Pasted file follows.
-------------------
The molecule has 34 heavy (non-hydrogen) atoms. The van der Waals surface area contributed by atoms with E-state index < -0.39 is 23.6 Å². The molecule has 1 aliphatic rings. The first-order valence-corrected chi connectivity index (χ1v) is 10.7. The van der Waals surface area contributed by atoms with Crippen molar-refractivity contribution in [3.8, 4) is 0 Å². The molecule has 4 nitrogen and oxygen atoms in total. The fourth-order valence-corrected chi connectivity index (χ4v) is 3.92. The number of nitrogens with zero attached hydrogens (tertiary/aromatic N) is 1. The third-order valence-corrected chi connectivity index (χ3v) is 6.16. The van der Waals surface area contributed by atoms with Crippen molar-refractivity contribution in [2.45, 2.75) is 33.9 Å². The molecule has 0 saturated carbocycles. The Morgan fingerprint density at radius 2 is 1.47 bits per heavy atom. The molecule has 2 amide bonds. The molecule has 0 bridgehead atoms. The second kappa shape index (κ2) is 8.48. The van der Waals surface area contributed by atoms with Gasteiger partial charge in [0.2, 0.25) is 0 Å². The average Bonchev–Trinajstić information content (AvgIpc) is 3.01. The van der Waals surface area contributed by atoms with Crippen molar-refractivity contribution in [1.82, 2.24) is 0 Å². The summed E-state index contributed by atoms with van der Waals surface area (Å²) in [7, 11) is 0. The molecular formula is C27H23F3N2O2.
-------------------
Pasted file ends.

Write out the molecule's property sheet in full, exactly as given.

The molecule has 34 heavy (non-hydrogen) atoms. The van der Waals surface area contributed by atoms with E-state index < -0.39 is 23.6 Å². The molecule has 1 aliphatic rings. The first-order valence-corrected chi connectivity index (χ1v) is 10.7. The van der Waals surface area contributed by atoms with Crippen molar-refractivity contribution in [3.8, 4) is 0 Å². The molecule has 4 nitrogen and oxygen atoms in total. The fourth-order valence-corrected chi connectivity index (χ4v) is 3.92. The number of nitrogens with zero attached hydrogens (tertiary/aromatic N) is 1. The third-order valence-corrected chi connectivity index (χ3v) is 6.16. The van der Waals surface area contributed by atoms with Crippen molar-refractivity contribution in [2.45, 2.75) is 33.9 Å². The molecule has 0 saturated carbocycles. The Morgan fingerprint density at radius 2 is 1.47 bits per heavy atom. The molecule has 2 amide bonds. The molecule has 0 bridgehead atoms. The second kappa shape index (κ2) is 8.48. The van der Waals surface area contributed by atoms with Gasteiger partial charge in [0.2, 0.25) is 0 Å². The average Bonchev–Trinajstić information content (AvgIpc) is 3.01. The van der Waals surface area contributed by atoms with Crippen molar-refractivity contribution in [1.82, 2.24) is 0 Å². The summed E-state index contributed by atoms with van der Waals surface area (Å²) in [7, 11) is 0. The molecular formula is C27H23F3N2O2.